NEW ORLEANS (AP) _ Nobody knows who killed Amy Silberman _ maybe not even the killer.

But there are plenty of suspects in the death of the Boston tourist killed by a bullet that dropped from the sky and pierced her skull on New Year's eve.

``Everyone that fired a weapon on New Year's Eve is a suspect _ everyone that fired a weapon,'' Superintendent of Police Richard Pennington said Monday.

Silberman, 31, was in the French Quarter's Jackson Square near the Mississippi River at about 11:40 p.m. Saturday, awaiting the New Year's fireworks display.

Suddenly she fell down. She was taken unconscious to a hospital, where an X-ray showed the bullet in her head. She died Sunday morning.

And police were left with the seemingly impossible task of finding somebody, somewhere who was taking potshots at the clouds.

Pennington appealed to the public for help in finding anyone who might have fired a gun around the time Silberman was shot.

Ballistics tests were conducted Monday in the hope of identifying the type of weapon fired and, maybe, how far the unwitting killer was from Silberman.

Police spokesman Lt. Sam Fradella wouldn't speculate Monday when asked whether it was a question of feet, yards or miles. ``We're not going to eliminate any possibilities,'' Fradella said.

But he said the investigation would be helped by authorities in Jefferson Parish, less than a mile from the Quarter across the Mississippi River, and St. Bernard Parish, less than two miles from where the victim fell.

Every year, there are scattered reports in New Orleans and other areas of gunshots fired into the air to celebrate New Year's Eve, Independence Day and other holidays. Five injuries last year were attributed to such gunfire and police said three were reported during the New Year's weekend, despite public warnings that a bullet fired at the clouds returns to Earth with lethal velocity.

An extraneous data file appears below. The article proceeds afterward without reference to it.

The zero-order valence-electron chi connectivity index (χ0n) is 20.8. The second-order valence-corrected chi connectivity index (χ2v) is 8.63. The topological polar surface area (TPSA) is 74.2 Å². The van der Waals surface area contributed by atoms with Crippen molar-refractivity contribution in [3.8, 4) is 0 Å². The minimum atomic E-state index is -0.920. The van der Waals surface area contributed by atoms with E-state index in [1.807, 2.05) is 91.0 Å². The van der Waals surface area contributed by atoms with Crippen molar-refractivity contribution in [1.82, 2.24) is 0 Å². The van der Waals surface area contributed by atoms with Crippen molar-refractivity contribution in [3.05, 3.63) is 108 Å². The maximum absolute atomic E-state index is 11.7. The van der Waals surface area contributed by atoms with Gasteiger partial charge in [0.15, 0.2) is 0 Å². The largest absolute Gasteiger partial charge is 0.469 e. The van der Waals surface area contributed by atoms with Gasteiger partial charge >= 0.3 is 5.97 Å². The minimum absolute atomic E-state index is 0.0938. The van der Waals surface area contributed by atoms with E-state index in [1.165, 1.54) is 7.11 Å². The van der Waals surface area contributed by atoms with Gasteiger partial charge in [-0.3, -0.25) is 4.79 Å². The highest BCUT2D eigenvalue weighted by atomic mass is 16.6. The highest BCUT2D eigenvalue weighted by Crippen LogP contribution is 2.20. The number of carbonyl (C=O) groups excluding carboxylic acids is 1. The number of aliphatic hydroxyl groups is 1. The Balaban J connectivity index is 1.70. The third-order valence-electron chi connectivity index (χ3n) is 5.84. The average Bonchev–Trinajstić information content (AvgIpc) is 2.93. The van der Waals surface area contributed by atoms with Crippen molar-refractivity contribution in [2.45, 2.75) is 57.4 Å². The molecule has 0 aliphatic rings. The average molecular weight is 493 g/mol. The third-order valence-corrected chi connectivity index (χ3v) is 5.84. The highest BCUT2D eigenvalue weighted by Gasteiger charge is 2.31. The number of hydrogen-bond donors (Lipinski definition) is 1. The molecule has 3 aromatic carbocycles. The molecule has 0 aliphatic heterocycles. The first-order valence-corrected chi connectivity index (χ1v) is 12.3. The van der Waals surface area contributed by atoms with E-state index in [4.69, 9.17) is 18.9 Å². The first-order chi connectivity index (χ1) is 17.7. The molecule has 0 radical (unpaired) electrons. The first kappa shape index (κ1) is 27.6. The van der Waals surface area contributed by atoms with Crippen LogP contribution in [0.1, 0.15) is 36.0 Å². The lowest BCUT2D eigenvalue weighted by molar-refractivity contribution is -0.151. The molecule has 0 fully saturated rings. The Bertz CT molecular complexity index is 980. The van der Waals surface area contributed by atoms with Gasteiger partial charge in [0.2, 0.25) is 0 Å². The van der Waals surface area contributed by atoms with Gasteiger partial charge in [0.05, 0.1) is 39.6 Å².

``I equate shooting in the air on New Year's Eve the same as shooting a gun into a crowd or the same as a drive-by shooting,'' Pennington said.

He announced last week new efforts to combat the practice, including a strong police presence in areas of the city where reports of gunfire have been most common in past years.

Silberman's death brought another shock of bad publicity to a city with an economy heavily dependent on tourism. New Orleans is among the nation's leaders in murders per capita and the 419 killings in 1994 _ 420 if Silberman's death is included _ by far surpassed the one-year record of 389 set last year.

Tourists were rarely among the victims. A visitor from Baton Rouge was shot to death in the French Quarter during an argument last fall and a German soldier was killed May 2 in an apparent robbery attempt.

``I knew she was going to New Orleans, but I didn't think anything would happen,'' said Sam Silberman, Amy's father. ``This just comes as such a shock.''

Beverly Gianna, director of public relations for the New Orleans Metropolitan Convention and Visitors Bureau, said she is confident police are doing all they can. She added that such problems are widespread.

``The focus has been on New Orleans, but it's a problem that every city in this nation is facing no matter how small or how big,'' she said.